Saying that college is stressful is like saying that water is wet . It’s something that everybody expects going in, but it always surpasses everybody’s expectations. It’s like that one jump scare that you know is coming, but it still scares you anyway. There are also some aspects of college that you don’t expect to deal with. For a lot of people, including myself, that can come in the form of impostor syndrome. To simplify it, it’s the feeling that you’re not good enough to be in a certain field or you’re not as smart as you fellow peers no matter how well you do in said subject. You constantly fear being called out as a “fraud” in your field.
In all seriousness, impostor syndrome is something that affects a lot of people. According to a survey done by Codecademy females feel 2.5x more anxious learning coding in a traditional academic setting than their male counterparts. Why is that? If I were to make an educated guess, I would say they probably feel like an impostor in their field. They might feel like if they don’t understand material as fast as their male classmates, then they aren’t fit for this field. I can support this theory from experience.
When I was learning C++ in my programming class, I always felt like I was behind my fellow classmates. Even though I was getting better at coding and had an ‘A’ in the class, it didn’t matter to me. All I could think about was that everybody knew what was going on and I didn’t. It was like having a neon sign over my head that said, “I have no idea what I’m doing.” I’m not going to lie. Sometimes it made we wonder if I was cut out for this field.
If you’re reading this blog, then you know I continued in the field. I was able to overcome my feelings of being a “fraud”, but I didn’t do it on my own. I used the power of the internet, because the internet is an introvert’s friend. I started looking up motivational talks and usually that takes me to TedTalks, because TedTalks was surprisingly motivational and interesting. You could watch a TedTalk about raccoons and suddenly want to adopt one as a pet. Or is that just me? Anyways, here are a couple of TedTalks and other videos that inspired me.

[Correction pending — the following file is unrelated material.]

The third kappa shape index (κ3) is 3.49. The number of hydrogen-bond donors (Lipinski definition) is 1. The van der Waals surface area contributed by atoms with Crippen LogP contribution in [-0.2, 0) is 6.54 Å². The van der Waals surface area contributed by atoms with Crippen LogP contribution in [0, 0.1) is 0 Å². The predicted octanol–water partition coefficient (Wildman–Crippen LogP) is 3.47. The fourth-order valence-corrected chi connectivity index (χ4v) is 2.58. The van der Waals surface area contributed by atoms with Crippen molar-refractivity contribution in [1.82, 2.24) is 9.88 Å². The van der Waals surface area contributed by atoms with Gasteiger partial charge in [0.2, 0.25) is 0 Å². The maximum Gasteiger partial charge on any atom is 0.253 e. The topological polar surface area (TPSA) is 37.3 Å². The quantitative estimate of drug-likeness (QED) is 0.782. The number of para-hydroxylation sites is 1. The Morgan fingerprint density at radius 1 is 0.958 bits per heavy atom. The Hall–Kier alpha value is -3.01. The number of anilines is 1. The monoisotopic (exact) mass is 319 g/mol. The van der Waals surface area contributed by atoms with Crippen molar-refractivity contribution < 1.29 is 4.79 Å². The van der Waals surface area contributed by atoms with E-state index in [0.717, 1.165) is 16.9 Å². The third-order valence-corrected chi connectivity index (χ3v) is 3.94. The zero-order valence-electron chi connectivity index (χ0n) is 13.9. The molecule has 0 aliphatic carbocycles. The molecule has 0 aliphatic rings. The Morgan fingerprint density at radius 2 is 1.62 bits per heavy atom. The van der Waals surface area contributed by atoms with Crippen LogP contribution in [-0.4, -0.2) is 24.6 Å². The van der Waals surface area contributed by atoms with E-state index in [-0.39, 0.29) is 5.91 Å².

You may also know this video by it’s alternate name of Wonder woman stance talk. That’s what I looked up the first time. Cuddy talks about her experience dealing with impostor syndrome during college, how it affected her life, and she overcame it using ‘Power Poses’. I know it sounds weird, but trust me it actually works.
If this name sounds familiar to you, it’s because Sterling is the inventor of the wildly successful toy called Goldie Blox. It’s a toy targeted towards girls, to help them develop problem solving skills and get them interested in engineering at an early. In her talk, she recalls her frustrations as an undergrad to her struggles of getting her product to be taken seriously.
This is a talk that I just find motivational in general. It’s actually one of my favorites, because it’s a beating the odds story. This one is actually pretty famous, but still not a lot of people have heard about it, which is a shame. I don’t want to spoil too much of the story, but just to give you a hint it involves, football, tragedy, and a whole lot of determination.
This talk is so powerful, because it is relatable. Olympia LePoint doesn’t sugarcoat her stumbles. She comes right out and says that she failed many of her math classes in college and yet she still succeeded. She is still a rocket scientist. The concept of failing and getting back up is something that everybody wants to do, but not everybody does. Some people just stay down while others jump back up. LePoint explains why that is in a conversational way.
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